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One in three nations have yet to integrate public transport strategies into their climate action plans, shows the latest UITP analysis report on Public Transport & Nationally Determined Contributions (NDCs). Of countries that do include public transport in their NDC, only half actually identify a specific budget to deliver on the actions.
As the world gears up for the 2025 renewal of NDCs under the Paris Agreement, now is the time to build capacity and support the adoption of public transport to unlock the true potential of the sector.
In NDCs countries commit to actions that fight global heating and adapt to a changing climate. If used right, they could be our way out of the world’s current climate crisis and make public transport the backbone of urban mobility. This is not just a matter of environmental urgency but also a significant step towards sustainable urban development and equity.
Ensuring reliable and affordable public transport, complemented with active mobility, is the fastest way to decarbonise people’s daily mobility. This is key to make our cities, lives and planet better.
Society will benefit from every increase in modal share to public transport through fewer road fatalities and injuries, more inclusive access to opportunities, reduced congestion, improved air quality and freeing up space in our cities.
Doubling public transport use would cut urban emissions in half.
NDCs don’t cover public transport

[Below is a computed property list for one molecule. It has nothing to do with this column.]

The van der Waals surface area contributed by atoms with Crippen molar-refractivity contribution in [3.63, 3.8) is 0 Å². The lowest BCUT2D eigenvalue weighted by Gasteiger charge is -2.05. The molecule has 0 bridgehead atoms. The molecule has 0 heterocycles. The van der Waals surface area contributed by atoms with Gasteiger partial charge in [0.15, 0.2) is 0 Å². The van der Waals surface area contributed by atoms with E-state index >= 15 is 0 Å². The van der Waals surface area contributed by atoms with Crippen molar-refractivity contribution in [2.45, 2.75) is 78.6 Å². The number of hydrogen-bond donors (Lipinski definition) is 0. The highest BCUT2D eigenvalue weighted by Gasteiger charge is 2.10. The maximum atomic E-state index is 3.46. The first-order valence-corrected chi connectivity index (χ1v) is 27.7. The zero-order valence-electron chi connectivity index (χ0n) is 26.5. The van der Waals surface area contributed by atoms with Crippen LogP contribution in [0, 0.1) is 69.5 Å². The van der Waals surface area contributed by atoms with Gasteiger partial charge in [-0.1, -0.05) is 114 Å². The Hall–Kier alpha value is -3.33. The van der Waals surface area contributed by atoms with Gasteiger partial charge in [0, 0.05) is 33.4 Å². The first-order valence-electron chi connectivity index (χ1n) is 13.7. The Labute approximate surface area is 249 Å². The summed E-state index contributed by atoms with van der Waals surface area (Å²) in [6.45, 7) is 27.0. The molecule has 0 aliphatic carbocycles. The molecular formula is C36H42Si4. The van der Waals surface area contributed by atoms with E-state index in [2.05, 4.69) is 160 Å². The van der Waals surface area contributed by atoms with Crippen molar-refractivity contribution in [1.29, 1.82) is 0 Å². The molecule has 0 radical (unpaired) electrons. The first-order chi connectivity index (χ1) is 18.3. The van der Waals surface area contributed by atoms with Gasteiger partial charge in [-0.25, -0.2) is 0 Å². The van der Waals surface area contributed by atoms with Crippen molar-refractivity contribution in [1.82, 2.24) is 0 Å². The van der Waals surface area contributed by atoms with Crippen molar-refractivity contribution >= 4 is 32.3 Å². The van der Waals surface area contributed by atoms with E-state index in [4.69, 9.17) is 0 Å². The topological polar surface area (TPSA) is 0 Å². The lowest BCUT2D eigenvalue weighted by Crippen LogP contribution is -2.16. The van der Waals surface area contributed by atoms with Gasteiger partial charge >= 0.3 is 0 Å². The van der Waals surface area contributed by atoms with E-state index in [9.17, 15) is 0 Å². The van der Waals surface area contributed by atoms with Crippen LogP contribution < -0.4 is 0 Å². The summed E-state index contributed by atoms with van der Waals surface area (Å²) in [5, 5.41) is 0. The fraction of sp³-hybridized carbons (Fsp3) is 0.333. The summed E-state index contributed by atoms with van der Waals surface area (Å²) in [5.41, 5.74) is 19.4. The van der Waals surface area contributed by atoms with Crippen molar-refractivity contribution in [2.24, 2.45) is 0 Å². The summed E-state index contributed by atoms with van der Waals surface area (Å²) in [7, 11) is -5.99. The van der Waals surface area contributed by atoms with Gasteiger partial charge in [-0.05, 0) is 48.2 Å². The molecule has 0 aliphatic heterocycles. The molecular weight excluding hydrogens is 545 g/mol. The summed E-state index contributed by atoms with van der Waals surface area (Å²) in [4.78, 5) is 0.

of NDCs set tangible targets for public transport
Mitigation efforts in the transport sector can be categorised according to the ‘avoid, shift, improve’ model.
Growing evidence shows that Avoid and Shift strategies reduce emissions and improve transport access at lower costs than Improve measures, particularly in rapidly urbanising developing countries.
At the same time, growing evidence shows that existing policies are over reliant on expensive technological innovation. These are insufficient to achieve the systemic and rapid transformation needed to meet global climate and equity goals.
The emissions reduction potential of public transport is undervalued. Doubling the use of public transport and designing cities around it to reduce car dependency would cut urban transport emissions by more than half.
It will yield a 5% cost saving, and drive industry by creating tens of millions of jobs, compared to continuing on the existing investment pathway. This is because every dollar invested in public transport, brings back fives times more into the wider economy. As a result, the investments pay for themselves.
The ideal NDC connects national and sub-national policies, includes data on current transport sector emissions and articulates ambitious emissions reduction targets and wider sustainable transport goals.
It would be accompanied by a strong national and local governance framework and long-term investments in public transport at the national and local level. It should also address adaptation measures to prepare for the changes brought by climate change and make links to the wider SDG agenda. Effective collaboration is key to delivery.
As COP28 approaches, this report serves as a critical reminder of the collective effort required to steer the world towards a more sustainable, equitable, and climate-resilient future. The integration of robust public transport strategies in NDCs is not merely a policy choice but a necessity for the health of our planet and the well-being of its inhabitants.
The right enabling conditions will be key to delivery, for which capacity building and technical assistance is an essential ingredient. The development of a template NDC for encouraging and supporting public transport and active mobility would help significantly.
Read the full report by clicking the link below:
UITP is at COP28 in Dubai to advance public transport and ensure that more countries include the sector in their NDCs.